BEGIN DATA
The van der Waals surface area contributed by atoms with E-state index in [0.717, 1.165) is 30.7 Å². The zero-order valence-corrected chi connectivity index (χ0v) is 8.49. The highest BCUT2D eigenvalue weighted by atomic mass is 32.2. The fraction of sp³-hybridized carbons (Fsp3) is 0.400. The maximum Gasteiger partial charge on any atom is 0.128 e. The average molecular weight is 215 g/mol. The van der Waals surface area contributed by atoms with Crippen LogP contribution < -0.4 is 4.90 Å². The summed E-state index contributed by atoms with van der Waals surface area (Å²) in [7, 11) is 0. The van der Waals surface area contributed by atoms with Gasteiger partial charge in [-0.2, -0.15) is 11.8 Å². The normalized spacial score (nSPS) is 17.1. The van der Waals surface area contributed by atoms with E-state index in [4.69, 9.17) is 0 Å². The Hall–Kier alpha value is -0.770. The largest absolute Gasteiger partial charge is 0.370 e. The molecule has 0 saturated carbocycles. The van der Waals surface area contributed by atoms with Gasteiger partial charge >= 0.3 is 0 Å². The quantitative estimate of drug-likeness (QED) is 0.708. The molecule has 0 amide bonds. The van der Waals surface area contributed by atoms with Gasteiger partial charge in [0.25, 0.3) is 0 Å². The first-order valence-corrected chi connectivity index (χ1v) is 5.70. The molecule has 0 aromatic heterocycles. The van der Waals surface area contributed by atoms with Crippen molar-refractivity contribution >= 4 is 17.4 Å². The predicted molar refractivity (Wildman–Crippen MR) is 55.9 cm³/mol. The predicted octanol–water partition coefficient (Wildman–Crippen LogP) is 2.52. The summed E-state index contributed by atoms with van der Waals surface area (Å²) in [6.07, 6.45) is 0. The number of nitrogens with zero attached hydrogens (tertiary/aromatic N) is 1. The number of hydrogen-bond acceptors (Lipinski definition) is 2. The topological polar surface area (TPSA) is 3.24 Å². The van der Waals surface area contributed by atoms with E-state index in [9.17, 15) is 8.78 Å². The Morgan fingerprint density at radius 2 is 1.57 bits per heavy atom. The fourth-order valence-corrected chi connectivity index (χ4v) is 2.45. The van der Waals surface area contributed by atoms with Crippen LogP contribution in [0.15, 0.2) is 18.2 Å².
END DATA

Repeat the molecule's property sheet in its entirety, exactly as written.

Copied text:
The van der Waals surface area contributed by atoms with E-state index in [0.717, 1.165) is 30.7 Å². The zero-order valence-corrected chi connectivity index (χ0v) is 8.49. The highest BCUT2D eigenvalue weighted by atomic mass is 32.2. The fraction of sp³-hybridized carbons (Fsp3) is 0.400. The maximum Gasteiger partial charge on any atom is 0.128 e. The average molecular weight is 215 g/mol. The van der Waals surface area contributed by atoms with Crippen LogP contribution < -0.4 is 4.90 Å². The summed E-state index contributed by atoms with van der Waals surface area (Å²) in [7, 11) is 0. The van der Waals surface area contributed by atoms with Gasteiger partial charge in [-0.2, -0.15) is 11.8 Å². The normalized spacial score (nSPS) is 17.1. The van der Waals surface area contributed by atoms with E-state index in [4.69, 9.17) is 0 Å². The Hall–Kier alpha value is -0.770. The largest absolute Gasteiger partial charge is 0.370 e. The molecule has 0 saturated carbocycles. The van der Waals surface area contributed by atoms with Gasteiger partial charge >= 0.3 is 0 Å². The quantitative estimate of drug-likeness (QED) is 0.708. The molecule has 0 amide bonds. The van der Waals surface area contributed by atoms with Gasteiger partial charge in [0.25, 0.3) is 0 Å². The first-order valence-corrected chi connectivity index (χ1v) is 5.70. The molecule has 0 aromatic heterocycles. The van der Waals surface area contributed by atoms with Crippen molar-refractivity contribution >= 4 is 17.4 Å². The predicted molar refractivity (Wildman–Crippen MR) is 55.9 cm³/mol. The predicted octanol–water partition coefficient (Wildman–Crippen LogP) is 2.52. The summed E-state index contributed by atoms with van der Waals surface area (Å²) in [6.07, 6.45) is 0. The number of nitrogens with zero attached hydrogens (tertiary/aromatic N) is 1. The number of hydrogen-bond acceptors (Lipinski definition) is 2. The topological polar surface area (TPSA) is 3.24 Å². The van der Waals surface area contributed by atoms with E-state index in [9.17, 15) is 8.78 Å². The Morgan fingerprint density at radius 2 is 1.57 bits per heavy atom. The fourth-order valence-corrected chi connectivity index (χ4v) is 2.45. The van der Waals surface area contributed by atoms with Crippen LogP contribution in [0.15, 0.2) is 18.2 Å².